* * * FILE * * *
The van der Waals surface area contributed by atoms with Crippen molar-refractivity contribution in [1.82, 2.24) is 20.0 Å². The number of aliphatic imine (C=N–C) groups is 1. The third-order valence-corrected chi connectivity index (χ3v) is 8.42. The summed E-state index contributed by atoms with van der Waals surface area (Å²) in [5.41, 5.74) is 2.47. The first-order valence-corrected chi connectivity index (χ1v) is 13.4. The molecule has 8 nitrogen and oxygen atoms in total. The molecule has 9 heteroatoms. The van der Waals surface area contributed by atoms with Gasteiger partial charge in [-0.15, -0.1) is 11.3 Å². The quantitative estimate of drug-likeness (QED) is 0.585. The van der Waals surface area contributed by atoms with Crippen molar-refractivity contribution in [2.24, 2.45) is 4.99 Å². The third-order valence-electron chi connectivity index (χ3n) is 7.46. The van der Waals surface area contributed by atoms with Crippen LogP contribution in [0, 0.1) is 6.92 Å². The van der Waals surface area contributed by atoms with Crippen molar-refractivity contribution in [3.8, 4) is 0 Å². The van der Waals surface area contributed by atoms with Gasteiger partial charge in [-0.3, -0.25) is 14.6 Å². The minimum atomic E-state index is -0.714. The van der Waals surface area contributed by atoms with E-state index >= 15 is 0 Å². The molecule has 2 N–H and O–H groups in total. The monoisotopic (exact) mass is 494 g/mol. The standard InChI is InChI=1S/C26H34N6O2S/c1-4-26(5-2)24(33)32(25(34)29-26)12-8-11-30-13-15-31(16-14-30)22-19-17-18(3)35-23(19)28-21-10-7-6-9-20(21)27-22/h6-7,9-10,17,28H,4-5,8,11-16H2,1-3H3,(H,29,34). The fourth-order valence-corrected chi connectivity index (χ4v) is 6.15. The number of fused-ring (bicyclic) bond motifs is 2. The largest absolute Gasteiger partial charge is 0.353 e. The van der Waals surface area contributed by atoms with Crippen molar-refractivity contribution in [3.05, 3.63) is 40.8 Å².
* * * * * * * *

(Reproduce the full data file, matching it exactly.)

The van der Waals surface area contributed by atoms with Crippen molar-refractivity contribution in [1.82, 2.24) is 20.0 Å². The number of aliphatic imine (C=N–C) groups is 1. The third-order valence-corrected chi connectivity index (χ3v) is 8.42. The summed E-state index contributed by atoms with van der Waals surface area (Å²) in [5.41, 5.74) is 2.47. The first-order valence-corrected chi connectivity index (χ1v) is 13.4. The molecule has 8 nitrogen and oxygen atoms in total. The molecule has 9 heteroatoms. The van der Waals surface area contributed by atoms with Gasteiger partial charge in [-0.15, -0.1) is 11.3 Å². The quantitative estimate of drug-likeness (QED) is 0.585. The van der Waals surface area contributed by atoms with Crippen molar-refractivity contribution in [2.24, 2.45) is 4.99 Å². The third-order valence-electron chi connectivity index (χ3n) is 7.46. The van der Waals surface area contributed by atoms with Crippen LogP contribution in [0, 0.1) is 6.92 Å². The van der Waals surface area contributed by atoms with Crippen molar-refractivity contribution in [3.8, 4) is 0 Å². The van der Waals surface area contributed by atoms with Gasteiger partial charge in [-0.3, -0.25) is 14.6 Å². The minimum atomic E-state index is -0.714. The van der Waals surface area contributed by atoms with E-state index >= 15 is 0 Å². The molecule has 2 N–H and O–H groups in total. The monoisotopic (exact) mass is 494 g/mol. The standard InChI is InChI=1S/C26H34N6O2S/c1-4-26(5-2)24(33)32(25(34)29-26)12-8-11-30-13-15-31(16-14-30)22-19-17-18(3)35-23(19)28-21-10-7-6-9-20(21)27-22/h6-7,9-10,17,28H,4-5,8,11-16H2,1-3H3,(H,29,34). The fourth-order valence-corrected chi connectivity index (χ4v) is 6.15. The number of fused-ring (bicyclic) bond motifs is 2. The largest absolute Gasteiger partial charge is 0.353 e. The van der Waals surface area contributed by atoms with Crippen molar-refractivity contribution in [3.05, 3.63) is 40.8 Å².